Monday, 21 February 2022

I am pleased to accept the invitation from Jan and Mark to address you today at this gathering.

In this room, we have a myriad of different organisations serving the community, all making significant contributions in your own ways.

Growing up in South Australia, the culture of caring was evident to me, and since returning, I have been struck by its strength and resilience.

As I remarked at my swearing in as Governor, South Australians have a sense of community to be proud of, exemplified by a deeply rooted culture of volunteering.

Collaboration, sharing of experiences and lifting each other up is undoubtedly part of the way we do things here.

It makes us stronger. It’s why you are here.

I congratulate the Australia Day Council for organising these series of informal lunches after the success of last year’s gathering.

After all, few of us had a road map for how to navigate a pandemic and one which would test us over such a long time.

It has challenged our thinking, our management style and practices, our service delivery and even our own lives as we endured isolation and quarantine.

As leaders, your usual plans had to re-examined and adjusted for greater risk management, be flexible to accommodate staff who need to isolate or have children needing home schooling or adjusting to working from home. Against all this, there is the need to be mindful of mental health imperatives, now and, in ways we may not yet fully comprehend, well into the future.

Services had to remain relevant and available to your clients, as we steered our way through closures and lock downs, and the need to continue to provide social connections.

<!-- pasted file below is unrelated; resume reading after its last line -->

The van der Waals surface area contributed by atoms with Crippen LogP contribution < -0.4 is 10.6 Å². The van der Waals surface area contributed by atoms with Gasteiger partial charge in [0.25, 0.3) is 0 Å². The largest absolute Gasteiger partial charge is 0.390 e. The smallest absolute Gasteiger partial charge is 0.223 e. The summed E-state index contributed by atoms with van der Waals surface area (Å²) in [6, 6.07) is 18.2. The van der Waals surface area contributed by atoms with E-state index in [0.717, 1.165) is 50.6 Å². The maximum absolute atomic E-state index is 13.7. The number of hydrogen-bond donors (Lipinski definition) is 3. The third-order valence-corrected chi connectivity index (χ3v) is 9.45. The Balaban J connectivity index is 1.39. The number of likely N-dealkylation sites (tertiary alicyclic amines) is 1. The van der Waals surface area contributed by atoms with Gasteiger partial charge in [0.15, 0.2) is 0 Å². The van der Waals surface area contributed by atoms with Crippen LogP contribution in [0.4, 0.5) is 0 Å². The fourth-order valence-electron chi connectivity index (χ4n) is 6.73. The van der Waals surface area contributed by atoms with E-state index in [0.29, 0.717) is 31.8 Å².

For many, probably actually most of you, the pandemic would have had an impact on your own lives, with family illness, personal grief, and caring for relatives having to be juggled alongside work.

For some not being able to visit relatives in hospital, or aged care, or living interstate, or the emptiness of only being able to watch a funeral on a webcast has had its toll on our emotional wellbeing.

I, too, have “attended” weddings and funerals via livestream and experienced the challenges of virtual caring.

Yet, despite many of us having pandemic fatigue, we have adapted to the changing paradigms. We have proven to be resilient; we have coped with disappointment; we have been adaptable; we have been nimble in harnessing technology and social media to keep our human connections. We have supported each other.

While there have been many challenges over the past two years, we can take this opportunity to look back and harness many of our learnings.

How can we focus on not going back to what we perceive as the old “normal”? That has gone.

How can we manage in a world that continues to adjust to COVID or put systems in place to deal with the next pandemic?

How can we harness experiences that were good, were positive and enhanced people’s lives and put them into our management practices?

How can we ensure our most vulnerable are cared for when resources and staffing are stretched?

How can we preserve our social values when people are re-evaluating what they are personally prepared to do for community good?

Who might our most suitable organisational partners be for the future?

And, finally, how can we ensure how high-performing staff and volunteers are appropriately recognised, including through the Order of Australia, for their exceptional service?

I know these issues are important to you, because you are here to gain insights from others.

By being at this luncheon you will help chart a way forward.